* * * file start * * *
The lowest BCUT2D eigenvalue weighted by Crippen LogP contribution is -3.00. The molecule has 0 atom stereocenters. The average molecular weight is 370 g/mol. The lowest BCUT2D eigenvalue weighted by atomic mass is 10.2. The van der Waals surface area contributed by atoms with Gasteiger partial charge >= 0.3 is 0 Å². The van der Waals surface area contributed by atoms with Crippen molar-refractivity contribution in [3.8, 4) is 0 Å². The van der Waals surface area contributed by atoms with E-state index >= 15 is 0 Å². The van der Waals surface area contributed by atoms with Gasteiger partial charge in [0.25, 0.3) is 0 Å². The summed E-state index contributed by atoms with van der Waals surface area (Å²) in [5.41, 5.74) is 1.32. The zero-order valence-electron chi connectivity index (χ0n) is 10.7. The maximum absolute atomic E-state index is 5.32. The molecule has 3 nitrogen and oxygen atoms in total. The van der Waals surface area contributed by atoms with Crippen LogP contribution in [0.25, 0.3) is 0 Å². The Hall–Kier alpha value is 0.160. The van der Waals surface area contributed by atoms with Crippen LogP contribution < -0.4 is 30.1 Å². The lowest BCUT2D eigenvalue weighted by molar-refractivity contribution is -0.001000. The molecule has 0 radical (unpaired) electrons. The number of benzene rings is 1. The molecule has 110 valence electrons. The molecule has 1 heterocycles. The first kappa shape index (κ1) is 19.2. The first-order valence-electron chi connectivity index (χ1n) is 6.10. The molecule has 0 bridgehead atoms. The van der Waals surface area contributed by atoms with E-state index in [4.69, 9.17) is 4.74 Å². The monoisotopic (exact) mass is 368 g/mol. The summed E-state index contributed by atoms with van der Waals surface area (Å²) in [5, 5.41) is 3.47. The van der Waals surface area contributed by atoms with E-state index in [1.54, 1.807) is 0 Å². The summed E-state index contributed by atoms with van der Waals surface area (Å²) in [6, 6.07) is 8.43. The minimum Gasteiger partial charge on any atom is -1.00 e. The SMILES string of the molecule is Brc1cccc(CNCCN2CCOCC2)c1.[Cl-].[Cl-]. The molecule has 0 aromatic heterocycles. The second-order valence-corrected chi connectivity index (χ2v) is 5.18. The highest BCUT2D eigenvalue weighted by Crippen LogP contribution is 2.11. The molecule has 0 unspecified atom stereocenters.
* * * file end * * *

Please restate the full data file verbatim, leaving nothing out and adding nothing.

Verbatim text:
The lowest BCUT2D eigenvalue weighted by Crippen LogP contribution is -3.00. The molecule has 0 atom stereocenters. The average molecular weight is 370 g/mol. The lowest BCUT2D eigenvalue weighted by atomic mass is 10.2. The van der Waals surface area contributed by atoms with Gasteiger partial charge >= 0.3 is 0 Å². The van der Waals surface area contributed by atoms with Crippen molar-refractivity contribution in [3.8, 4) is 0 Å². The van der Waals surface area contributed by atoms with E-state index >= 15 is 0 Å². The van der Waals surface area contributed by atoms with Gasteiger partial charge in [0.25, 0.3) is 0 Å². The summed E-state index contributed by atoms with van der Waals surface area (Å²) in [5.41, 5.74) is 1.32. The zero-order valence-electron chi connectivity index (χ0n) is 10.7. The maximum absolute atomic E-state index is 5.32. The molecule has 3 nitrogen and oxygen atoms in total. The van der Waals surface area contributed by atoms with Crippen LogP contribution in [0.25, 0.3) is 0 Å². The Hall–Kier alpha value is 0.160. The van der Waals surface area contributed by atoms with Crippen LogP contribution < -0.4 is 30.1 Å². The lowest BCUT2D eigenvalue weighted by molar-refractivity contribution is -0.001000. The molecule has 0 radical (unpaired) electrons. The number of benzene rings is 1. The molecule has 110 valence electrons. The molecule has 1 heterocycles. The first kappa shape index (κ1) is 19.2. The first-order valence-electron chi connectivity index (χ1n) is 6.10. The molecule has 0 bridgehead atoms. The van der Waals surface area contributed by atoms with E-state index in [4.69, 9.17) is 4.74 Å². The monoisotopic (exact) mass is 368 g/mol. The summed E-state index contributed by atoms with van der Waals surface area (Å²) in [5, 5.41) is 3.47. The van der Waals surface area contributed by atoms with E-state index in [1.54, 1.807) is 0 Å². The summed E-state index contributed by atoms with van der Waals surface area (Å²) in [6, 6.07) is 8.43. The minimum Gasteiger partial charge on any atom is -1.00 e. The SMILES string of the molecule is Brc1cccc(CNCCN2CCOCC2)c1.[Cl-].[Cl-]. The molecule has 0 aromatic heterocycles. The second-order valence-corrected chi connectivity index (χ2v) is 5.18. The highest BCUT2D eigenvalue weighted by Crippen LogP contribution is 2.11. The molecule has 0 unspecified atom stereocenters.